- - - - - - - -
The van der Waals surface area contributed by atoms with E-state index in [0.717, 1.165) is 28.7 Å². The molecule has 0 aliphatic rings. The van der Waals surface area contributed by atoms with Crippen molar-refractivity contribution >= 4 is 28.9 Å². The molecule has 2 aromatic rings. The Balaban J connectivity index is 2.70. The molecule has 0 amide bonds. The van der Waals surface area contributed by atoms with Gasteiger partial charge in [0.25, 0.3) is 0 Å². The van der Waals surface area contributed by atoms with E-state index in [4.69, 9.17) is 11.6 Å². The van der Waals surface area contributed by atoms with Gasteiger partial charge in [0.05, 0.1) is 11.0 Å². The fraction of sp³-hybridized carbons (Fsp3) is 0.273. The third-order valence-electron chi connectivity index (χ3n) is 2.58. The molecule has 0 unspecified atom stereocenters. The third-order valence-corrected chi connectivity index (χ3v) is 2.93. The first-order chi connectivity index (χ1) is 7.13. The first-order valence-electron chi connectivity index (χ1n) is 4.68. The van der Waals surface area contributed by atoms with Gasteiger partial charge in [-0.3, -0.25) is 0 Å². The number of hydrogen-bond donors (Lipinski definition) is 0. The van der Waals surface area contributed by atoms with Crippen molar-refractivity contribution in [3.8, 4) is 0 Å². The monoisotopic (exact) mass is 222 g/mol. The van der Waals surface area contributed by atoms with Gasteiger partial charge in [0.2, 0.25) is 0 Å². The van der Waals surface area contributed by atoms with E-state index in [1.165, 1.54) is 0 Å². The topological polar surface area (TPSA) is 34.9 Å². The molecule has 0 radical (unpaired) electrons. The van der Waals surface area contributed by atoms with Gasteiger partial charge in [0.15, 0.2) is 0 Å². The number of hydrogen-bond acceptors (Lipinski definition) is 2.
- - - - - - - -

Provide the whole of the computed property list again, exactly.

The van der Waals surface area contributed by atoms with E-state index in [0.717, 1.165) is 28.7 Å². The molecule has 0 aliphatic rings. The van der Waals surface area contributed by atoms with Crippen molar-refractivity contribution >= 4 is 28.9 Å². The molecule has 2 aromatic rings. The Balaban J connectivity index is 2.70. The molecule has 0 amide bonds. The van der Waals surface area contributed by atoms with Gasteiger partial charge in [0.25, 0.3) is 0 Å². The van der Waals surface area contributed by atoms with E-state index in [4.69, 9.17) is 11.6 Å². The van der Waals surface area contributed by atoms with Gasteiger partial charge in [0.05, 0.1) is 11.0 Å². The fraction of sp³-hybridized carbons (Fsp3) is 0.273. The third-order valence-electron chi connectivity index (χ3n) is 2.58. The molecule has 0 unspecified atom stereocenters. The third-order valence-corrected chi connectivity index (χ3v) is 2.93. The first-order chi connectivity index (χ1) is 7.13. The first-order valence-electron chi connectivity index (χ1n) is 4.68. The van der Waals surface area contributed by atoms with Gasteiger partial charge in [-0.3, -0.25) is 0 Å². The number of hydrogen-bond donors (Lipinski definition) is 0. The van der Waals surface area contributed by atoms with Crippen molar-refractivity contribution in [3.8, 4) is 0 Å². The monoisotopic (exact) mass is 222 g/mol. The van der Waals surface area contributed by atoms with Gasteiger partial charge in [0.2, 0.25) is 0 Å². The van der Waals surface area contributed by atoms with E-state index in [1.165, 1.54) is 0 Å². The topological polar surface area (TPSA) is 34.9 Å². The molecule has 0 radical (unpaired) electrons. The van der Waals surface area contributed by atoms with Gasteiger partial charge in [0.15, 0.2) is 0 Å². The number of hydrogen-bond acceptors (Lipinski definition) is 2.